My creative process – revised

2015-10-27 14.31.37When I was in college, I took an art class (see evidence of why I didn’t become an artist in the pic to the right). I learned a lot about the creative process and how to overcome obstacles to it that affect how I write.

One lesson that my art teacher taught me was to how to overcome writers-block. He did this by teaching me what to do when I got stuck. It went something like this:

Me: “I just don’t know what to do with it.” Talking about the still-life I was painting.

Professor Cole: “Ok. I see your problem.” He picked up my brush, diped it in white oil paint, then proceeds to draw a huge white streak diagonally through the middle of my assignment.

Me: “Gasp.” Overwhelmed with a sense of horror and impending doom because my assignment is due soon.

Professor Cole: “Start by fixing this.” He walks off smirking.

Me: I’m never asking him for guidance again, and getting busy immediately fixing it so I can turn it in for credit.

So that was one lesson. When you don’t know what direction to go, edit. In that same art class, I learned about an artist who was known for having the rare experience of being famous in his own lifetime. He was also known for sneaking into the museums where his work hung with brushes and paint to make changes. He just couldn’t ever call a piece of work finished. He was always in edit mode. As a result, poor guy was banned from museums where his work hung. I heavily identified with this artist.

Despite this personality defect, I somehow muddle through and end up with a completed story I can call finished. At the end of the process I look back to try and reconstruct what I did to make it easier next time, only to find that I have a hard time putting the process that I follow into neat little cubbys. If I can’t pick up those threads, nobody else would be able to for certain. This is probably an issue for ‘pantsers’ more than outliners.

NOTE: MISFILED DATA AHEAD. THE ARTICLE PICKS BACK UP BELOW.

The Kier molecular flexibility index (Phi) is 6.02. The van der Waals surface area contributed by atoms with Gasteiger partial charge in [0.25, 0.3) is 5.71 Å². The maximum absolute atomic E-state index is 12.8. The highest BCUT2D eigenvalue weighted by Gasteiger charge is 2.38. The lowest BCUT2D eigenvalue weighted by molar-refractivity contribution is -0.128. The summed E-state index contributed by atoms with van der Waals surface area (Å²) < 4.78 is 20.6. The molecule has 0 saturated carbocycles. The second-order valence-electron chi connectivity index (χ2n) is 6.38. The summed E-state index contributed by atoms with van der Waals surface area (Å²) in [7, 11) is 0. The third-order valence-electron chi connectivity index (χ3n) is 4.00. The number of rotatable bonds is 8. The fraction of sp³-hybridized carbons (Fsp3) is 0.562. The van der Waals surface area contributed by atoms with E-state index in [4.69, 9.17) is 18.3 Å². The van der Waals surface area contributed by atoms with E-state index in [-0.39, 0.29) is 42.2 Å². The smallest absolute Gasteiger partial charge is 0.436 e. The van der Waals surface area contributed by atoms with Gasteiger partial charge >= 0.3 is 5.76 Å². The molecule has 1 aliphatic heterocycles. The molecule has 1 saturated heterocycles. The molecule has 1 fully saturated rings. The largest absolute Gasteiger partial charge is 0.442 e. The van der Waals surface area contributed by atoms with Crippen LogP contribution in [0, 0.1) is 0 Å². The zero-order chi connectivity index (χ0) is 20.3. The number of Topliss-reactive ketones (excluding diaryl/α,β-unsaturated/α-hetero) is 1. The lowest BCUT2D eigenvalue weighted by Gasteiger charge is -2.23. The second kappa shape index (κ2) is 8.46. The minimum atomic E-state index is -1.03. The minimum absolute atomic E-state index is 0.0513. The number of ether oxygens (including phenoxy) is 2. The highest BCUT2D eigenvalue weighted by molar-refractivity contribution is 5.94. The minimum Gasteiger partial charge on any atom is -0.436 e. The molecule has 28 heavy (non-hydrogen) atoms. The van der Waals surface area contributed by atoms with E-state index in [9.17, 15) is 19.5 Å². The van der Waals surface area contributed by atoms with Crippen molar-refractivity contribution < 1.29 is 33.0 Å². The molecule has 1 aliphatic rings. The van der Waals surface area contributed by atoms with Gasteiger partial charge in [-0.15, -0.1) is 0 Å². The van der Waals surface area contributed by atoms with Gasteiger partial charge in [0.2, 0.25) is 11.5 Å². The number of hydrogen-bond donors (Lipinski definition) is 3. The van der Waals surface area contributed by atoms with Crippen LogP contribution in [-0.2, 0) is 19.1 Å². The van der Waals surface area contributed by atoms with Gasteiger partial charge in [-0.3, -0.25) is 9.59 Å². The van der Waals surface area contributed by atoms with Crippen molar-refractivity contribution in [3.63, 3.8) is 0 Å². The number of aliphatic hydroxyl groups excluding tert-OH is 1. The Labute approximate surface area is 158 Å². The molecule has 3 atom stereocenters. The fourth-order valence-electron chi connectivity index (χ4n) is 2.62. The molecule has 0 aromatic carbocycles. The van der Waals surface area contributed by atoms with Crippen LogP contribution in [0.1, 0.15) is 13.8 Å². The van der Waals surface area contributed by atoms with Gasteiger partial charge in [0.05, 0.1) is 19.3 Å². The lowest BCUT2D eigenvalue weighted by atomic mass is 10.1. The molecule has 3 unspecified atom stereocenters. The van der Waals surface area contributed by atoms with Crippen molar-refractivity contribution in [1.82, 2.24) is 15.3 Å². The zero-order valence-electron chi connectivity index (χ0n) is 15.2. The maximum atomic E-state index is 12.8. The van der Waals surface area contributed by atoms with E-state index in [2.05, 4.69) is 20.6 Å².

Outlines are great for those with the discipline to use them. I want to write professionally and see the benefit of doing so. I can actually sit down and create my high-level outline within a few hours.

So what is my issue? Do I resist structure?

No. I can create a plan all day long, its not that I’m not a detail person. I’m actually a bit OCD when it comes to details.(I’m a technology consultant by day and let me tell you writing technical documentation can be compared to having your fingernails removed one by one.)

Is it that I’m lazy?

Nope. I write all the time.  I write technical papers, training documents, blog post, and now I can add fictional novels to the list. I have a mass communications degree with a specialization in broadcasting and a History minor. Part of my coursework for my major/minor were courses that specifically taught me how to write (term papers, commercials, film scripts, etc). That was in addition to the core curriculum. I had to get very good at sitting down and writing on a deadline.

So what’s my issue?

The crux of it is this: When writing fiction, I just can’t help changing my mind. I make a plan and about 1/3 of the way into it I change my mind and thus render most of the 2/3 remaining outline unusable. Of course, this forces me to redo it if I’m going to attempt to adhere to any pretense of discipline. I think after several decades of trying to figure out my own mental workings (I’m the only one with any hope at all of attempting this), I’ve decided that the problem is I’m and editor at heart. I have to react to something. Once I’ve written a few chapters, presto-chango, I now have stimulus and can react, setting the whole vicious cycle in motion.

I know I’m not alone. This has to be a common experience, or why else would the blank page stump so many who eventually do produce a manuscript?

So, after making a plan for KJ3 that I have, once again, come to the point of scraping, I’ve decided to develop a work-around that will help me avoid re-working so much. I’m going to outline, but only a few chapters at a time. That way, once I’ve got the story underway and I decide to veer off into a unpremeditated direction, I won’t have to ditch a lot of work. Maybe just a little. This little trick will also allow me to lie to myself. I can pretend that I’m an outliner and not a pantser, which might make me feel just a little better. 🙂

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